Covid-19 claims student in Sarawak as youngest victim


A 23-YEAR-OLD university student from Sarawak becomes the country’s youngest fatality of the Covid-19 pandemic as the death toll climbs to 67 people.

Health DG Datuk Dr Noor Hisham Abdullah (picture) said the student who is the 2864th case and from Kota Samarahan, Sarawak, had previous thyroid disease background.

“She also has a history of close contact with two Covid-19 positive cases and is a fifth-generation patient of the Kuching church gathering cluster.

“However, she did not attend the church gathering. She was hospitalised at the Sarawak General on March 30, 2020, and passed away at 9.42am yesterday,” he said during his press briefing yesterday.

The previous youngest person to die due to the SARs-like pathogen was a 27-year-old male.

The other death recorded yesterday was a 59-year-old Malaysian man with a history of autoimmune and other chronic diseases. He was one of the participants of the Sri Petaling tabligh event in Kuala Lumpur.

He was treated at the Melaka Hospital and passed away at 5am yesterday.

Dr Noor Hisham said the latest deaths pushed the death toll to 67 as of noon yesterday. Another 109 new cases of Covid-19 had been detected, pushing the total to 4,228 cases.

He said 121 people had recovered and were allowed to return home, bringing the total number of patients who had survived the pandemic to 1,608.

The number of foreigners infected with the virus had also risen, accounting for nearly 10% or 416 of the total number of people infected with the virus in the country.

“Of the 416 cases, 51 were from Indonesia, India (37), Myanmar (31), Pakistan (29) and the Philippines (27).

“Two of the country’s 67 deaths were foreigners. One was a Pakistani (case No 1,906) and the other was an Indian national,” he said.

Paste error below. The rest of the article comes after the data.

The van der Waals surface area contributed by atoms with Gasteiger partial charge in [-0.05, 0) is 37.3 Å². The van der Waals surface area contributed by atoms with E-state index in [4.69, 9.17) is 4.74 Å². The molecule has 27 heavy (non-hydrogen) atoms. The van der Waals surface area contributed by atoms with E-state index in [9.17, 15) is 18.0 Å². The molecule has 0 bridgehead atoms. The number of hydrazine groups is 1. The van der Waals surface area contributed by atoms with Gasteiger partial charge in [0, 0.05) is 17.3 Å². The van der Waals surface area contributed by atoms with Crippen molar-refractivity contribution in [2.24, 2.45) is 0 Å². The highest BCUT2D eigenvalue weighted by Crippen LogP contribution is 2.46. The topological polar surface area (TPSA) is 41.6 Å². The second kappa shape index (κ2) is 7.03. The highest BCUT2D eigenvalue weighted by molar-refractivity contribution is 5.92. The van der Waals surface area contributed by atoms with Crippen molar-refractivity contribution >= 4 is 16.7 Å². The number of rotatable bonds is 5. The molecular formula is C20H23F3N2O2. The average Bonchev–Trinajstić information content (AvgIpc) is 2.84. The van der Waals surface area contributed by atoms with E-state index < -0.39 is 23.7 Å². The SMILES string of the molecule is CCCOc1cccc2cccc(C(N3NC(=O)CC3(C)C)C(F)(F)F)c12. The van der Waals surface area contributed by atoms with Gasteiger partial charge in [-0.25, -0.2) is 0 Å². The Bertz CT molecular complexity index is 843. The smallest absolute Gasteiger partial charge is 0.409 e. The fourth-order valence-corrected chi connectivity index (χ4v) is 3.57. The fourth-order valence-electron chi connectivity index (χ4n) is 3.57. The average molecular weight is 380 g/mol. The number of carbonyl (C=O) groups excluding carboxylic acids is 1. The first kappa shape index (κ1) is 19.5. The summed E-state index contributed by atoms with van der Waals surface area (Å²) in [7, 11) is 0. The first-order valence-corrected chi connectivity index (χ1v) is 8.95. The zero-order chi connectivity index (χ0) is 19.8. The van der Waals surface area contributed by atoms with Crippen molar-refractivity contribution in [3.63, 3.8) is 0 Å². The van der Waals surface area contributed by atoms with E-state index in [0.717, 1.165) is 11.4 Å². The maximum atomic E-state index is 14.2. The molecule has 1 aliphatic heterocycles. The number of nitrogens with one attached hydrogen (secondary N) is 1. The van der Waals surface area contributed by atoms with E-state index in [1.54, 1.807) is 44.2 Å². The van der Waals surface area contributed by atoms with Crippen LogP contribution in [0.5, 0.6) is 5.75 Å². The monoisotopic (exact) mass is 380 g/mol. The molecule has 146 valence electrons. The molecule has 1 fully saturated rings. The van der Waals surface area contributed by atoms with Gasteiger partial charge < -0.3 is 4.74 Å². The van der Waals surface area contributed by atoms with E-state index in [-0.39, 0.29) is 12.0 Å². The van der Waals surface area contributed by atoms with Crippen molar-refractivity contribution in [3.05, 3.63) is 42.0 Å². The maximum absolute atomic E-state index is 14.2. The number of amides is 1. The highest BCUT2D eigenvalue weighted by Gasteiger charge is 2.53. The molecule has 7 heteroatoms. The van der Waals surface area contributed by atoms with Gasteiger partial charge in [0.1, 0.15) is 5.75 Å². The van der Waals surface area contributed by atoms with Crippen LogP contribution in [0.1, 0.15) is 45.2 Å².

Dr Noor Hisham said Malaysia’s death rate from the pandemic remained among the lowest in the world, while the recovery rate of 38% is also higher than the global average of around 21.7%.

“Malaysia has a Covid-19 mortality rate of just 1.58%. Other countries are reporting averages of between 4.6% and 5.6%,” he said.

The Ministry of Health (MoH) has added 43 new laboratories including public and private universities to perform the test.

He said currently the maximum capacity of the laboratory to carry out tests detection and validation of Covid-19 is 11,546.

Despite the number of labs, he said MoH has yet to find a foolproof method to rapidly test for the Covid-19 disease, as the existing tests have not shown adequate reliability or accuracy.

“The existing rapid test kits were reportedly prone to returning false positives and negatives. Maybe the best test would be a rapid antigen test kit that has short turnaround time and it is portable, which means you can do it at point of care.

“As I was informed today, we are receiving a new batch. So, we will continue testing them again until we find a reliable and accurate rapid test kit that we can use in our field,” he added.

On the extension of Movement Control Order (MCO), Dr Noor Hisham said MoH will study its data models to see if Malaysia could still experience the exponential Covid-19 growth as predicted previously.

“The findings will guide the decision on whether the MCO must be extended for a second time or if any other areas require stricter lockdowns,” he said.

He also added that MoH has invited the Malaysian Institute of Economic Research (MIER), statisticians and epidemiologist to review the case modelling.

Previously, the MIER, JP Morgan, the World Health Organisation has forecasted that Malaysia’s Covid-19 cases would peak in the middle of this month.

Dr Noor Hisham added that the ministry is working on leveraging technology in identifying people like family members and healthcare professionals who had the potential to be infected after coming into contact with positive cases.

He said 80% of the healthcare workers positive with the virus did not contract the disease at healthcare facilities.

“There were no healthcare workers who were treating Covid-19 patients in the regular ward or intensive care unit had been infected.

“Our healthcare workers make sure they put on the personal protective equipment before they treat patients,” he said.